One thing the Tour never seems to tire of are the ties, direct and indirect, intended and unintended, which bind nu-Who back to the classic series. The clearest examples of this are the actors which had have a foot in both camps. Nothing ratified that nu-Who tied back to the classic series more than when Sarah Jane appeared in School Reunion or, to a lesser extent, Arthur Cox, who had appeared in The Dominators, in The Eleventh Hour.
Series 13 had another excellent example of this with Kevin McNally as Professor Jericho–who we now know will be in 3 episodes on the current run, but who also appeared in Colin Bakers debut story The Twin Dilemma back in 1984. And let’s just be honest about this, these 2021 stories for Series 13 are better, by A LOT, than the sheer terribleness which was The Twin Dilemma. This isn’t down to McNally who, despite the 37-year interregnum, was not at the beginning of his career (he appeared in ‘I Claudius’ back in 1976) but in the very conception of the story and its placement in Season 21 back in 1984.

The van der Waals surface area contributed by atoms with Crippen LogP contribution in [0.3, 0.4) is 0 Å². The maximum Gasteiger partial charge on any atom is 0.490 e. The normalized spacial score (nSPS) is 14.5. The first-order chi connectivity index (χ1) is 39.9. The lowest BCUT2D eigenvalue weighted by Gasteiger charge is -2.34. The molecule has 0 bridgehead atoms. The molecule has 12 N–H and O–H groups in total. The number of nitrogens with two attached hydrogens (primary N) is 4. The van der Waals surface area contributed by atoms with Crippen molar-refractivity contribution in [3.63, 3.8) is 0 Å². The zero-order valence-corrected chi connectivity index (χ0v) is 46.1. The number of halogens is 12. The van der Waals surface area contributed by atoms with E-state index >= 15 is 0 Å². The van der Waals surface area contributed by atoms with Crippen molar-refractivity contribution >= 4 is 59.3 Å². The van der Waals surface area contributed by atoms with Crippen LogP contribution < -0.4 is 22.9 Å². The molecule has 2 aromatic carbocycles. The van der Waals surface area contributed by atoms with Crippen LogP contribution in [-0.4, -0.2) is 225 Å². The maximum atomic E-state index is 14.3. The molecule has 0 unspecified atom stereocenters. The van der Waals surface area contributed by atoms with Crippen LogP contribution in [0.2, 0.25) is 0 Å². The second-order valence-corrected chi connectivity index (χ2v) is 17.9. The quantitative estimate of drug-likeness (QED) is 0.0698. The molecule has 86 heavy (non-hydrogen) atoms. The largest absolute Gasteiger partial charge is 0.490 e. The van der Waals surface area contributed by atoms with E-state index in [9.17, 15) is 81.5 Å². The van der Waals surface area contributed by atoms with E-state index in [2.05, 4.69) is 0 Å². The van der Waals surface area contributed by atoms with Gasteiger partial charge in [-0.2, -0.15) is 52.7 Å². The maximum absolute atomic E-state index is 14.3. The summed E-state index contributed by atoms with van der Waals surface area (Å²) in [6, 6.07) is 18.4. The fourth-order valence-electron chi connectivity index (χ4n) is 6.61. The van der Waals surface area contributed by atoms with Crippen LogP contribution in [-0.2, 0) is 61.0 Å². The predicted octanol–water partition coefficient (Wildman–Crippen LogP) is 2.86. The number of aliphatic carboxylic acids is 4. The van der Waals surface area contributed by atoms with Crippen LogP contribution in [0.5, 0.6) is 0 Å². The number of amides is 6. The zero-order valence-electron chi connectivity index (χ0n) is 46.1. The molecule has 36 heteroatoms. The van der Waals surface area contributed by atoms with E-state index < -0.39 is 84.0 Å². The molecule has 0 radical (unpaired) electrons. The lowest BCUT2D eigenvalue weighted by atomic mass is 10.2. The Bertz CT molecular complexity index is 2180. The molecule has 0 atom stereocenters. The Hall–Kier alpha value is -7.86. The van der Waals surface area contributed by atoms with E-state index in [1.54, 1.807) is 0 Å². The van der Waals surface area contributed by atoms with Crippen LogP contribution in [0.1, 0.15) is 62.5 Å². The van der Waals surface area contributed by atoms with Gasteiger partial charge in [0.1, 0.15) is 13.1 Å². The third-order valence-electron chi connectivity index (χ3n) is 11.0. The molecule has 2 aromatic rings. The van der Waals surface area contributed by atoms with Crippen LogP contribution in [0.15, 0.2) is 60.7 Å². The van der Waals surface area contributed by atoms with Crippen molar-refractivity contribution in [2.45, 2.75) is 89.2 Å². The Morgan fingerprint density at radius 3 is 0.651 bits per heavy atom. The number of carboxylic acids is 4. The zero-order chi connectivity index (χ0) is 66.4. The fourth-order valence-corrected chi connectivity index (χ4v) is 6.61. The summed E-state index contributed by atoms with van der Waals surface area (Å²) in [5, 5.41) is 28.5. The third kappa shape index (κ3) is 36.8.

Season 21 was, by the Tour’s reckoning, Peter Davison’s best series with a string of really strong stories ending in, as regular Tour readers know all-too-well, The Caves of Androzani. Caves and Davison’s regeneration, should have ended the season and given the glimpse of Colin Baker to tease Season 22 to come, but John Nathan-Turner took the bold step, and it was bold, to give Baker a full story to get going. It was a terrible mistake.
The contrast between these stories back-to-back couldn’t have been more stark and, down to the new Doctors personality–and the 9 month gap to Season 22–left a bad taste in everyone’s mouth to linger, which the Tour would argue haunted his time through to his own ‘regeneration’ in 1986. Had Attack of the Cybermen been only 7 days out instead of 277, this stinker might largely be regarded as just an odd one-off, instead of being legendarily awful.
What an unforced error.